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Twitter bots can promote good behaviour, not just fake news

Information is likely to become viral when people are exposed to same information multiple times through multiple sources

IANS  |  New York 

Twitter

earned a bad reputation for their alleged role in the 2016 US presidential election but researchers have found that automated tweets can also help promote good behaviour such as getting the flu shot among the network's users.

In a large-scale experiment designed to analyse the spread of on networks, the researchers deployed a of algorithm-driven Twitter accounts, or bots, programmed to spread positive messages on Twitter.

"We found that bots can be used to run interventions on media that trigger or foster good behaviour," said Emilio Ferrara, Research Assistant Professor at in the US.

The study, published in the journal PLOS ONE, also revealed another intriguing pattern — is much more likely to become viral when people are exposed to the same piece of multiple times through multiple sources.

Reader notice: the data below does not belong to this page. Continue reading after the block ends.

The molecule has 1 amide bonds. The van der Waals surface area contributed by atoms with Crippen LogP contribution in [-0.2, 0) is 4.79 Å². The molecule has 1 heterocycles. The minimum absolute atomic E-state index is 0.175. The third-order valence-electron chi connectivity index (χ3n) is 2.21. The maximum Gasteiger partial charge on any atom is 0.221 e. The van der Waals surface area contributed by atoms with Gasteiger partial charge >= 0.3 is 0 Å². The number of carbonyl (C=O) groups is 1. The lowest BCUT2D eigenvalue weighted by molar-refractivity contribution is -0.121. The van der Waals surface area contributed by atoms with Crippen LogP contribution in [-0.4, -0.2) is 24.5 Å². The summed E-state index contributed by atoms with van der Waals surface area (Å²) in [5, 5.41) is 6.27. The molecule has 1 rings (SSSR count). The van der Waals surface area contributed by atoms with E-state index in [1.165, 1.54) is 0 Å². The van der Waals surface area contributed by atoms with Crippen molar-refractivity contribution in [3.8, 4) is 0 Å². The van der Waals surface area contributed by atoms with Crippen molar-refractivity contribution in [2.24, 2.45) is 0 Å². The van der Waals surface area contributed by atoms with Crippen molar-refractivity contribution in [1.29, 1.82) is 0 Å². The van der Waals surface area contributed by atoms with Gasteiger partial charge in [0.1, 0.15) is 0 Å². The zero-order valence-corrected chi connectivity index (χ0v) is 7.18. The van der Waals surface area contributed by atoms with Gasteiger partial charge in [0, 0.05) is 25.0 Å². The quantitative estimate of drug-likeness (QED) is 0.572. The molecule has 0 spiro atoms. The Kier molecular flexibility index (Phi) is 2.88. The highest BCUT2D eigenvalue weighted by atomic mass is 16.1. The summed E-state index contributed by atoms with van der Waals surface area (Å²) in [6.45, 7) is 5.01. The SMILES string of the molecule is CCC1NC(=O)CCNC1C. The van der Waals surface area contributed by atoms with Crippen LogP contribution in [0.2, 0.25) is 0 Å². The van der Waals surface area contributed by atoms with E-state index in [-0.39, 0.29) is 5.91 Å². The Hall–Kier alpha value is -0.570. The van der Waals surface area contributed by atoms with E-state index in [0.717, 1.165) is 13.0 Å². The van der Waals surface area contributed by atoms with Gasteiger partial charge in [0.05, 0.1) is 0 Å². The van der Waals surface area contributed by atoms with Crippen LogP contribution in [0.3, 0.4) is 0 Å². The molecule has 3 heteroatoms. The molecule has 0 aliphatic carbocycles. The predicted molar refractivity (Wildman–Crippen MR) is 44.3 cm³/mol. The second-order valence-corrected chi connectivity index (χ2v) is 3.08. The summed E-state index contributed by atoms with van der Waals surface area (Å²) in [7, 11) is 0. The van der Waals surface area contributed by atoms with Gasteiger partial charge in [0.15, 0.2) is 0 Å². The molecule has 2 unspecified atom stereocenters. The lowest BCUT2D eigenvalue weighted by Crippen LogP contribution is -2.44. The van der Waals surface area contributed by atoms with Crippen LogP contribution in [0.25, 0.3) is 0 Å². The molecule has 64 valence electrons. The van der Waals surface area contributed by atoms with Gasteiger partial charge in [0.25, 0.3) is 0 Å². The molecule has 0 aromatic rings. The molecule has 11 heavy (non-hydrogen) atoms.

"This milestone shatters a long-held belief that ideas spread like an infectious disease, or contagion, with each exposure resulting in the same probability of infection," Ferrara said.

"Now we have seen empirically that when you are exposed to a given piece of multiple times, your chances of adopting this increase every time," Ferrara added.

To reach these conclusions, the researchers first developed a dozen positive hashtags, ranging from health tips to fun activities, such as encouraging users to get the flu shot and high-five a stranger.

Then, they designed a of 39 bots to deploy these hashtags in a synchronised manner to 25,000 real followers during a four-month period.

Each bot automatically recorded when a target user retweeted intervention-related content and also each exposure that had taken place prior to retweeting. Several hashtags received more than one hundred retweets and likes, Ferrara said.

"We also saw that every exposure increased the probability of adoption — there is a cumulative reinforcement effect," Ferrara said.

"It seems there are some cognitive mechanisms that reinforce your likelihood to believe in or adopt a piece of when it is validated by multiple sources in your network," he said.

The researchers believe that this discovery could also improve how positive intervention strategies are deployed on networks in many scenarios, including public health announcements for disease control or emergency management in the wake of a crisis.

(Only the headline and picture of this report may have been reworked by the Business Standard staff; the rest of the content is auto-generated from a syndicated feed.)

First Published: Sat, September 23 2017. 17:10 IST
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